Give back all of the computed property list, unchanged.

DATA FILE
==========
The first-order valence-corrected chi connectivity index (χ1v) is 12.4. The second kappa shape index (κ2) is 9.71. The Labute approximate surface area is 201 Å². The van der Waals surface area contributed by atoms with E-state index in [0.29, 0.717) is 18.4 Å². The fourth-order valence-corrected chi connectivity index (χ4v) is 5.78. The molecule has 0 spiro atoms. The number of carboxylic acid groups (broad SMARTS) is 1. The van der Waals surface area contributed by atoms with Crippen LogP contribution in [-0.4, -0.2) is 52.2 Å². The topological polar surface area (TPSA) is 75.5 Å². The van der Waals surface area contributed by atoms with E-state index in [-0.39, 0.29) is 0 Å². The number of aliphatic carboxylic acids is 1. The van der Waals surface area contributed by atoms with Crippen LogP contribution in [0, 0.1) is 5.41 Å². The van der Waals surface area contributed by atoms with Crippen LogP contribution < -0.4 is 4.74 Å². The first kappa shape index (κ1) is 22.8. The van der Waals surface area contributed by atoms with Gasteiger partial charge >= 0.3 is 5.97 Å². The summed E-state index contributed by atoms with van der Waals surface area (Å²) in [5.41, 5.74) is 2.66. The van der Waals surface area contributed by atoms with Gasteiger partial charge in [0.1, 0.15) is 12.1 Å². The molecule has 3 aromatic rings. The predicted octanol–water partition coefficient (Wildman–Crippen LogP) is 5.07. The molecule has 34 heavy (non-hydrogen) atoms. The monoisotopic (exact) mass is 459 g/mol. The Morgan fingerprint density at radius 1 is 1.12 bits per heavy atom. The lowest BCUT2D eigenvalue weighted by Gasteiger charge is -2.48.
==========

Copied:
The first-order valence-corrected chi connectivity index (χ1v) is 12.4. The second kappa shape index (κ2) is 9.71. The Labute approximate surface area is 201 Å². The van der Waals surface area contributed by atoms with E-state index in [0.29, 0.717) is 18.4 Å². The fourth-order valence-corrected chi connectivity index (χ4v) is 5.78. The molecule has 0 spiro atoms. The number of carboxylic acid groups (broad SMARTS) is 1. The van der Waals surface area contributed by atoms with Crippen LogP contribution in [-0.4, -0.2) is 52.2 Å². The topological polar surface area (TPSA) is 75.5 Å². The van der Waals surface area contributed by atoms with E-state index in [-0.39, 0.29) is 0 Å². The number of aliphatic carboxylic acids is 1. The van der Waals surface area contributed by atoms with Crippen LogP contribution in [0, 0.1) is 5.41 Å². The van der Waals surface area contributed by atoms with Crippen LogP contribution < -0.4 is 4.74 Å². The first kappa shape index (κ1) is 22.8. The van der Waals surface area contributed by atoms with Gasteiger partial charge >= 0.3 is 5.97 Å². The summed E-state index contributed by atoms with van der Waals surface area (Å²) in [5.41, 5.74) is 2.66. The van der Waals surface area contributed by atoms with Gasteiger partial charge in [0.1, 0.15) is 12.1 Å². The molecule has 3 aromatic rings. The predicted octanol–water partition coefficient (Wildman–Crippen LogP) is 5.07. The molecule has 34 heavy (non-hydrogen) atoms. The monoisotopic (exact) mass is 459 g/mol. The Morgan fingerprint density at radius 1 is 1.12 bits per heavy atom. The lowest BCUT2D eigenvalue weighted by Gasteiger charge is -2.48.